No we don’t. It is not possible. The reason is falling prices are a symptom of deflation not a definition of it. Falling prices frequently accompany deflation, but they are not a necessary ingredient.
    . . .
    In Austrian economic terms inflation is a net increase of money supply and credit and deflation is the opposite, a net decrease in money supply and credit. In those terms we either have inflation or we don’t. Prices simply do not fit into the equation.
    . . .
    The notion of inflation and deflation at the same time is a widely held belief based on brainwashing by the Fed about what inflation is. If everyone realized inflation involved money supply, the Fed and Central Bankers would not be able to lie through their teeth about being ‘inflation fighters’.

    Once you realize that inflation involves money supply, you must come to the realization that the only source of inflation in the world comes from Central Bankers. Unfortunately, the media has bought the Fed’s ‘inflation fighting’ mantra hook line and sinker by talking about inflation as if it was prices.”


Domestics’ Share of Cash for Clunkers Sales Shrinks; Toyota Tops the Table

  • A Short Walk Goes a Long Way – “‘Those who increased their physical activity by even a small amount– 60 to 119 minutes per week–showed similar reductions in liver enzymes compared to those who increased physical activity by about four hours,’ the study says. In other words, they found no dose-response effective for an increase in exercise of more than 60 minutes per week.

    ‘I like the fact that 60 minutes a week is enough for NASH,’ my favorite Certified Diabetes Educator wrote me. ‘This should help get the depressed or skeptical NASH-afflicted couch potatoes to start moving around! That’s just 10 minutes six days a week!'”

  • DesignYourDorm Takes The Guessing Out Of Moving In – “Just supply your school, residence hall, and room number during registration, and if you’re lucky you’ll get a 3D model of your room. The site doesn’t have replicas of every room in every university in their database, but they allow users to add floor plans, meaning that in time it’ll only get better. (If you don’t want to add your floor plan, you can also just select a generic floor plan.)”
  • Getting Things Done Explained for Students – “GTD is basically a ‘workflow for life,’ so if all you want to do is get papers in by their deadlines, it’s overkill. Luckily, some of the GTD precepts work for the student workflow–so that’s what I’ll share here.”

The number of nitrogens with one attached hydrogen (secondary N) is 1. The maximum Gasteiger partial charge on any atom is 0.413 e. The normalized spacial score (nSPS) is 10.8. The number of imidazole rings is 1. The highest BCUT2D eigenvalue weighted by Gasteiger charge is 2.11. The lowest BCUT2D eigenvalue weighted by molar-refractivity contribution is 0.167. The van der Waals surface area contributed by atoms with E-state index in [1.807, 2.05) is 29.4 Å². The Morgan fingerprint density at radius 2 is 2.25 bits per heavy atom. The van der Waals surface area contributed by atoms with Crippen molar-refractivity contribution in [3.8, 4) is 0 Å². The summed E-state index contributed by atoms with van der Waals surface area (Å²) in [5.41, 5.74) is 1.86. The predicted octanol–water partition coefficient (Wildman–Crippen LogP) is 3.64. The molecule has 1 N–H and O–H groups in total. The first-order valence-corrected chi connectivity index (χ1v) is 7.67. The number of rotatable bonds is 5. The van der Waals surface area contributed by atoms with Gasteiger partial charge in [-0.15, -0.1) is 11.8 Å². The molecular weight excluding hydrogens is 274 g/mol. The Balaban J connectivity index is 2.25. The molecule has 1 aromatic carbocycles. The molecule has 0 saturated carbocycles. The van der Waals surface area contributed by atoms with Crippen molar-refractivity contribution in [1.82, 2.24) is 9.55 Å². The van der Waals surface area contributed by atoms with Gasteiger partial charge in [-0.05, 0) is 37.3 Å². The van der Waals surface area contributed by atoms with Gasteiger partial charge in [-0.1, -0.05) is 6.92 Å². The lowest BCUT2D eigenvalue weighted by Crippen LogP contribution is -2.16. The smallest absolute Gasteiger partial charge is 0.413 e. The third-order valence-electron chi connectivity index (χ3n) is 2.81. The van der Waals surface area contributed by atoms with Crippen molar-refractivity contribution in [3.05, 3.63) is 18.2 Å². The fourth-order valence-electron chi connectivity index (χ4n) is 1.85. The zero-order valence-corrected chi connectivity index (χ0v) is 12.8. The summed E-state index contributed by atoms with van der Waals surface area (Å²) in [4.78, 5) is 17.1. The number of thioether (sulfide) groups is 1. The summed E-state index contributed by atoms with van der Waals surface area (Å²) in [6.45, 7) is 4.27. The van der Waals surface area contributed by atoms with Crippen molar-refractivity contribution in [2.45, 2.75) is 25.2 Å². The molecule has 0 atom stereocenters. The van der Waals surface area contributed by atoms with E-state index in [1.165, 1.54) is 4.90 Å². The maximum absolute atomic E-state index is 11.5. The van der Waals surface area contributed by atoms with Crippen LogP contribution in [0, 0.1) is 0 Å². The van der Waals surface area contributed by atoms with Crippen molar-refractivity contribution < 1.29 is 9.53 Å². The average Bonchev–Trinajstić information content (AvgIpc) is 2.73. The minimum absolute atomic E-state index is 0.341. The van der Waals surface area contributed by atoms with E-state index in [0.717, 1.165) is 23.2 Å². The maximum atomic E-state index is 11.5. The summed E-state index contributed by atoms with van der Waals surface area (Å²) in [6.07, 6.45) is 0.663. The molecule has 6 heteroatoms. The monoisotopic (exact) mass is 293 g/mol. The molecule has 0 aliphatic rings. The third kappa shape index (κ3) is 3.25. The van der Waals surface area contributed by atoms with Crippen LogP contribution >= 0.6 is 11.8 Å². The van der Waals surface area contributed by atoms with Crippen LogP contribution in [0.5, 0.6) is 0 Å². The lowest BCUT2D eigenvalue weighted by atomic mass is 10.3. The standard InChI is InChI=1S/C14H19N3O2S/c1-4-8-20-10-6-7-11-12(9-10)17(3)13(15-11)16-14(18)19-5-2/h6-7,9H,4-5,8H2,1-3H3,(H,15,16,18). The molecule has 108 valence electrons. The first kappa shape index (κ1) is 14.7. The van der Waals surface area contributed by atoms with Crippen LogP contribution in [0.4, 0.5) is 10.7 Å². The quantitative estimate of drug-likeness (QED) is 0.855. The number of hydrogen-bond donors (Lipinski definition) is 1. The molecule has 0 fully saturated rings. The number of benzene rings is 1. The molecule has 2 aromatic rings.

• Storage of your photos: Some ideas – “Well, here’s what I would recommend after thinking about this quite a bit myself (side note: I have over 60,000 digital images, most of them RAW photos, but at least several hundred digital abstract art pieces that I have created as well that total approx. 400 Gigabytes):

    Get a network attached storage device (NAS Array) that accommodates 4-5 hard drives and offers RAID levels 5, 6 or 10. Backup all of your photos, videos, etc. on a regular basis to this NAS Array. Plug into this NAS Array a single external 1.5TB hard drive and backup the array to that. Keep the external hard drive either in your car or your office or at your friend’s house. Use online backup as well if you want an extra layer of protection.

    Networked Attached Storage plugs directly into your network router and is/should be accessible from every computer in your house and from your network-enabled PlayStation 3 or Xbox 360 (real men use Xbox 360s 🙂 ).

    If you buy a Drobo, Thecus, Qnap or Buffalo NAS (all of which I have researched and can recommend, though I lean towards the Thecus and Qnap because of speed of data transfers and the fact that the Drobo, strictly speaking, doesn’t offer network connectivity [even with its optional ‘Droboshare’ add-on, it transfers data from the network through an RJ45 connection to the Drobo via a USB 2.0 connector]), and set them to RAID 5, you have pretty good protection.”


Health care: the government is the problem

  • The economics of the secret Chinese menu – “Especially for immigrants, restaurant life is often about ambience, social contacts, and feeling you have a space to call your own. A restaurant cannot be all things to all people and the #1 best way of judging a restaurant is to look at its customers.”

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Posted in: Caught Our Eye